VIS­IT­ING THE ORWELLIAN ERA

HAZ­ARDS OF TIME TRAVEL, BY JOYCE CAROL OATES, IS A HEADY CONCOCTION OF PO­LIT­I­CAL AND ACA­DEMIC SATIRE, SCI­ENCE FIC­TION AND RO­MAN­TIC MELO­DRAMA

The Gulf Today - Panorama - - BOOKS - By Ron Charles

Some­one needs to check Joyce Carol Oates’ garage for a Delorean. Her new novel, Haz­ards of Time Travel, seems to have slipped through the space-time con­tin­uum. Al­though Oates started writ­ing it in 2011 and fin­ished be­fore the elec­tion of Pres­i­dent Trump, the story feels charged by the hor­rors of our Orwellian era.

In this case, Oates has re­cast our present mo­ment as “an In­ter­lude of In­de­ci­sive­ness,” a pe­riod of stri­dent de­bate about the need for PVIWAT (Pa­triot Vig­i­lance in the War Against Ter­ror). In the grim fu­ture she imag­ines, the con­sti­tu­tion has been sus­pended and the RNAS (Re­con­sti­tuted North Amer­i­can States) is a vi­o­lently xeno­pho­bic and of­fi­cially racist coun­try.

OHSTFAIIFOI (Oates Has Seen the Fu­ture and It Is Full of Ini­tials).

Our hero­ine in this all-caps dic­ta­tor­ship is a 17-year-old high school stu­dent named Adri­ane Strohl. Try as she might, Adri­ane can’t re­strain her in­quis­i­tive­ness or hide her pre­coc­ity, which is a prob­lem in a True Democ­racy where “all in­di­vid­u­als are equal,” but some are more equal than oth­ers.

Charged with trea­son, Adri­ane is ar­rested at her grad­u­a­tion re­hearsal for plan­ning to de­liver a speech full of PQS (Provoca­tive Ques­tions). She’s in­ter­ro­gated, tor­tured and branded an EI (Ex­iled In­di­vid­ual). Her pun­ish­ment is to be tele-trans­ported to a medi­ocre univer­sity in the Mid­west in the late 1950s, which tells us all we need to know about Oates’ con­cept of hell. Or­well imag­ined a hel­met of hun­gry rats; Oates gives us Wis­con­sin.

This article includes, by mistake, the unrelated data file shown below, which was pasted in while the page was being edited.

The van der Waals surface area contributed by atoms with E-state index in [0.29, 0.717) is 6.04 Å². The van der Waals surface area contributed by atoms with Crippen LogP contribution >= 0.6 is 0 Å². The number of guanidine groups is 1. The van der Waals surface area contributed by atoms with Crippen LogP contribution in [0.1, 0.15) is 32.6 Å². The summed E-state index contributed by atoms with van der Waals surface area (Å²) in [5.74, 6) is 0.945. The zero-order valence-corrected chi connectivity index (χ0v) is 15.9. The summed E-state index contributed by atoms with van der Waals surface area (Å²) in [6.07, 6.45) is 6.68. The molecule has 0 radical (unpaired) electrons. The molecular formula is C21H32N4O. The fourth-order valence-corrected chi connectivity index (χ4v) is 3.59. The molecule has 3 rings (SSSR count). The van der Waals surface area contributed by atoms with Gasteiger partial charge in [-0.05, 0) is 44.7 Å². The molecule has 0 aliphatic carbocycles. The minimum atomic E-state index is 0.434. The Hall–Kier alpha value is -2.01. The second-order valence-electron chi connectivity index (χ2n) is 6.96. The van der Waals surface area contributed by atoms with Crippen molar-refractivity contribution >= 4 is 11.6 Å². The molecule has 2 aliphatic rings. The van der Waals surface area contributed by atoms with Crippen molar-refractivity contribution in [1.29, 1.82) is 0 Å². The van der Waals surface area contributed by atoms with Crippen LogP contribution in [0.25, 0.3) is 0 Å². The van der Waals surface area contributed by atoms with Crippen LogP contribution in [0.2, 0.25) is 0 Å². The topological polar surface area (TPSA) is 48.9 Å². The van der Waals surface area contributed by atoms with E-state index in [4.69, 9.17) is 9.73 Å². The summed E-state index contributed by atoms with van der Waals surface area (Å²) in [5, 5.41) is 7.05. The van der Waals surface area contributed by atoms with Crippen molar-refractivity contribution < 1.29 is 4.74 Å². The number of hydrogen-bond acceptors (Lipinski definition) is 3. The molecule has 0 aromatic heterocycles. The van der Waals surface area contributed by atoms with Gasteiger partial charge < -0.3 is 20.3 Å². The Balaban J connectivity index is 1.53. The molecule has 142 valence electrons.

Adri­ane awak­ens as a new fresh­man at Wain­sco­tia State Univer­sity. For­bid­den from telling her room­mates about her true iden­tity or re­veal­ing any­thing about the fu­ture, she makes up vague sto­ries on the fly, like the Cone­heads from Rem­u­lak, France. To ful­fil her sen­tence, all Adri­ane needs to do is be “the ideal coed” — pleas­ant, bland, com­pli­ant — but that’s not easy for a cu­ri­ous young woman. Not only does she ex­cel in school, but she falls in love with Ira Wolf­man, her dash­ing as­sis­tant pro­fes­sor in psy­chol­ogy.

Poor Adri­ane is never cer­tain what’s hap­pen­ing to her, and any­one who reads Haz­ards of Time Travel is likely to feel the same way. At first, the story’s clunky po­lit­i­cal satire and fever­ish tone sug­gest the mak­ings of a young adult novel, but that’s an­other ruse. The plot quickly gets snarled up in BF Skin­ner’s the­o­ries of be­haviourism, which the kids won’t find all that re­ward­ing.

The story’s un­pre­dictable shocks may re­duce read­ers to a state of learned help­less­ness. Noth­ing is as it seems in this ac­cel­er­at­ing swirl of po­lit­i­cal and aca­demic satire, sci­ence fic­tion and ro­man­tic melo­drama. At 80, af­ter more than 40 nov­els, Oates is still cast­ing some aw­fully dark magic.

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